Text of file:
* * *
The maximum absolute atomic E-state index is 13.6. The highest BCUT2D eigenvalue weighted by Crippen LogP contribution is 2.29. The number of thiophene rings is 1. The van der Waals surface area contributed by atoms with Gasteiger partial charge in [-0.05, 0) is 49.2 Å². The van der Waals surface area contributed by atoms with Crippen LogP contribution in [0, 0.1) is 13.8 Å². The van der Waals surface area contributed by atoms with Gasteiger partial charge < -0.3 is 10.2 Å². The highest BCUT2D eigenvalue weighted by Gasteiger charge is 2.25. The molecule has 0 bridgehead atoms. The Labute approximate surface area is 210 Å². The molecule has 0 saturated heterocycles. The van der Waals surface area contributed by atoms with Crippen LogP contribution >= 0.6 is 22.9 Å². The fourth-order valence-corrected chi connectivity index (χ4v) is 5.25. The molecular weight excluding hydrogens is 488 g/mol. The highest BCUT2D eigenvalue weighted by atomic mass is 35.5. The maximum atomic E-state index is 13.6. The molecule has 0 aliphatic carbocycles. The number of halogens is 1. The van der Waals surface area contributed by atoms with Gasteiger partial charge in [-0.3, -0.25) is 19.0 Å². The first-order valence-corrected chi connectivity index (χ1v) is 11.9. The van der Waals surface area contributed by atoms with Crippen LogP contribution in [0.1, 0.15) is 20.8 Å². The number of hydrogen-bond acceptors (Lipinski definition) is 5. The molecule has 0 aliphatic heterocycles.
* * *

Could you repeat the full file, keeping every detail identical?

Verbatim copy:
The maximum absolute atomic E-state index is 13.6. The highest BCUT2D eigenvalue weighted by Crippen LogP contribution is 2.29. The number of thiophene rings is 1. The van der Waals surface area contributed by atoms with Gasteiger partial charge in [-0.05, 0) is 49.2 Å². The van der Waals surface area contributed by atoms with Crippen LogP contribution in [0, 0.1) is 13.8 Å². The van der Waals surface area contributed by atoms with Gasteiger partial charge < -0.3 is 10.2 Å². The highest BCUT2D eigenvalue weighted by Gasteiger charge is 2.25. The molecule has 0 bridgehead atoms. The Labute approximate surface area is 210 Å². The molecule has 0 saturated heterocycles. The van der Waals surface area contributed by atoms with Crippen LogP contribution >= 0.6 is 22.9 Å². The fourth-order valence-corrected chi connectivity index (χ4v) is 5.25. The molecular weight excluding hydrogens is 488 g/mol. The highest BCUT2D eigenvalue weighted by atomic mass is 35.5. The maximum atomic E-state index is 13.6. The molecule has 0 aliphatic carbocycles. The number of halogens is 1. The van der Waals surface area contributed by atoms with Gasteiger partial charge in [-0.3, -0.25) is 19.0 Å². The first-order valence-corrected chi connectivity index (χ1v) is 11.9. The van der Waals surface area contributed by atoms with Crippen LogP contribution in [0.1, 0.15) is 20.8 Å². The number of hydrogen-bond acceptors (Lipinski definition) is 5. The molecule has 0 aliphatic heterocycles.